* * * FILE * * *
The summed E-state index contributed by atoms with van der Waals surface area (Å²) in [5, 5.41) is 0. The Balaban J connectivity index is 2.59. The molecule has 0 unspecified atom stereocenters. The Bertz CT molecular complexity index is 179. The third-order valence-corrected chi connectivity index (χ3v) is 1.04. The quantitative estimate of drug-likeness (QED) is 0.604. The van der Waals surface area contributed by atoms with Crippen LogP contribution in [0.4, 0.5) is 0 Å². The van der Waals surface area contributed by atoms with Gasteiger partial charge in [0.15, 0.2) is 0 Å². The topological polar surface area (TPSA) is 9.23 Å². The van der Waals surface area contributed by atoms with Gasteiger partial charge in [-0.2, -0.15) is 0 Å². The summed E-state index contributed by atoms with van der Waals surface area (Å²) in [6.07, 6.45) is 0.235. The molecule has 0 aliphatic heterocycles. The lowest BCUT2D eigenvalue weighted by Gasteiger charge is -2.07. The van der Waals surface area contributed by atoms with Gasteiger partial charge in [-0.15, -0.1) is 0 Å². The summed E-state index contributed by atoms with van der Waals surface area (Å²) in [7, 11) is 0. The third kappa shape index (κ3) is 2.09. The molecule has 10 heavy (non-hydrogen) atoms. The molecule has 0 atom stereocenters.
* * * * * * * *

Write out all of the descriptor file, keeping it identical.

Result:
The summed E-state index contributed by atoms with van der Waals surface area (Å²) in [5, 5.41) is 0. The Balaban J connectivity index is 2.59. The molecule has 0 unspecified atom stereocenters. The Bertz CT molecular complexity index is 179. The third-order valence-corrected chi connectivity index (χ3v) is 1.04. The quantitative estimate of drug-likeness (QED) is 0.604. The van der Waals surface area contributed by atoms with Crippen LogP contribution in [0.4, 0.5) is 0 Å². The van der Waals surface area contributed by atoms with Gasteiger partial charge in [0.15, 0.2) is 0 Å². The topological polar surface area (TPSA) is 9.23 Å². The van der Waals surface area contributed by atoms with Gasteiger partial charge in [-0.2, -0.15) is 0 Å². The summed E-state index contributed by atoms with van der Waals surface area (Å²) in [6.07, 6.45) is 0.235. The molecule has 0 aliphatic heterocycles. The lowest BCUT2D eigenvalue weighted by Gasteiger charge is -2.07. The van der Waals surface area contributed by atoms with Gasteiger partial charge in [-0.15, -0.1) is 0 Å². The summed E-state index contributed by atoms with van der Waals surface area (Å²) in [7, 11) is 0. The third kappa shape index (κ3) is 2.09. The molecule has 10 heavy (non-hydrogen) atoms. The molecule has 0 atom stereocenters.